The Federal Election Commission (FEC) announced the fine in a press release dated June 20, 2008. But we can find no record that the story was reported in any of Alabama's major newspapers.
Was the story covered up by Alabama's mainstream press, and if so, why? Riley was fined for his connections to Triad Management Services, a Republican consulting firm that apparently was engaged in money laundering.
That story seemingly was too hot to handle for Alabama reporters. But it was not too hot for Derek Kravitz, a reporter for The Washington Post. Here's how Kravitz described the Triad case:
The case centered on a $3 million political advertising blitz aimed at bolstering Republican candidates in the closing weeks of the 1996 election, which was financed by donations from leading conservative contributors to a company called Triad Management Services.
Triad billed itself as a consulting firm devoted to keeping the Republican majority in Congress, according to promotional materials in 1995 and 1996. Carolyn S. Malenick, a noted Republican donor and former fundraiser for Oliver L. North's Freedom Alliance, operated the firm as its president and sole owner. Robert L. Cone, a former Pennsylvania executive of the Graco children's products company, was Triad's primary source of funding.
What was Triad's goal? Kravitz writes:
Donors' money went from Triad to two political action committees, Citizens for the Republic Education Fund and Citizens for Reform, which financed television and radio commercials and sent out mass mailings in what their officials have said was an effort to counter organized labor's efforts on behalf of Democrats, investigators said.
In other words, it was a money-laundering operation. And Rob Riley was in the middle of it, on behalf of his father, who then was running for a Congressional seat. Kravitz provides details about the offenders, including this one:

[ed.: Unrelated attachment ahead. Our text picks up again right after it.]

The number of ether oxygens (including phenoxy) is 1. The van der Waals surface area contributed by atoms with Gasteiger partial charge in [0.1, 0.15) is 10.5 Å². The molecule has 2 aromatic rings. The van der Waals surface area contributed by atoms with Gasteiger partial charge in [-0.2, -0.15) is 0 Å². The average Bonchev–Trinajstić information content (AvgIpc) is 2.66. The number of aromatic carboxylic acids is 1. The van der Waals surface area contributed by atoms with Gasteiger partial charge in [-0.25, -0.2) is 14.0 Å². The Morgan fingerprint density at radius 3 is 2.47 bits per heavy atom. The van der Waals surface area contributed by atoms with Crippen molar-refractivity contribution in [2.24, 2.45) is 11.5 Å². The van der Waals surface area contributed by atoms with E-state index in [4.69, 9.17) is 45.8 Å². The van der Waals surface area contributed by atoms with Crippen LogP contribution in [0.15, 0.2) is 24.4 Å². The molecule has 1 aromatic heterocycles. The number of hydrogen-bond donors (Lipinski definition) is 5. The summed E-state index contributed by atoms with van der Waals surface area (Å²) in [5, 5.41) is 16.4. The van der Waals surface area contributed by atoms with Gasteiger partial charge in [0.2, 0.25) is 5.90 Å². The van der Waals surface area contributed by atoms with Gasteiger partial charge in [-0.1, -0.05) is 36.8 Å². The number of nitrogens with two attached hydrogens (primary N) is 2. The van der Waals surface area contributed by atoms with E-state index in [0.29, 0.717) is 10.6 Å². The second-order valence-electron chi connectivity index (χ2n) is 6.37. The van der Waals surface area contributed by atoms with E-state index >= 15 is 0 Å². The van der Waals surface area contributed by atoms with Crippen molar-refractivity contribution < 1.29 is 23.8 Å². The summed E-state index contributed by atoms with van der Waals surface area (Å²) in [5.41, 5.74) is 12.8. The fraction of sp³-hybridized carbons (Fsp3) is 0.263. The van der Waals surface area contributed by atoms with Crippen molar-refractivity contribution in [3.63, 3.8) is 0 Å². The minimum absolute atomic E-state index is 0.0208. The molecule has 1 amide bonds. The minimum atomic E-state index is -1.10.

-- Robert Riley Jr., the son of Rep. Bob Riley (R-Ala.), and his father's campaign committee paid a $10,000 civil fine for making and accepting excessive contributions, but denied purposely flouting ethics laws.
The Rob Riley story just keeps getting curiouser and curiouser. Thanks to Derek Kravitz, we know that the Alabama governor's son has ties to election-law violations and money laundering. We also know that Riley Jr. has extensive ties to gambling, even though his pappy is trying to shut down gaming facilities in Alabama. And thanks to federal-court documents, we know that Riley Jr. has ties to health-care fraud, a case that involves a number of physician and staff members at the University of Alabama at Birmingham (UAB), my former employer.
For the record, we have evidence indicating that Riley Jr., or someone very close to him, played a major role in my unlawful termination at UAB.
In short, Rob Riley has a nasty habit of violating the law and enriching himself at the expense of taxpayers. We will be laying out the whole story here at Legal Schnauzer.
I wonder how this relates to the Siegelman case. We can only hope that this will expose and bring down this bunch of crooks in Alabama politics as well as their puppet master Karl Rove.
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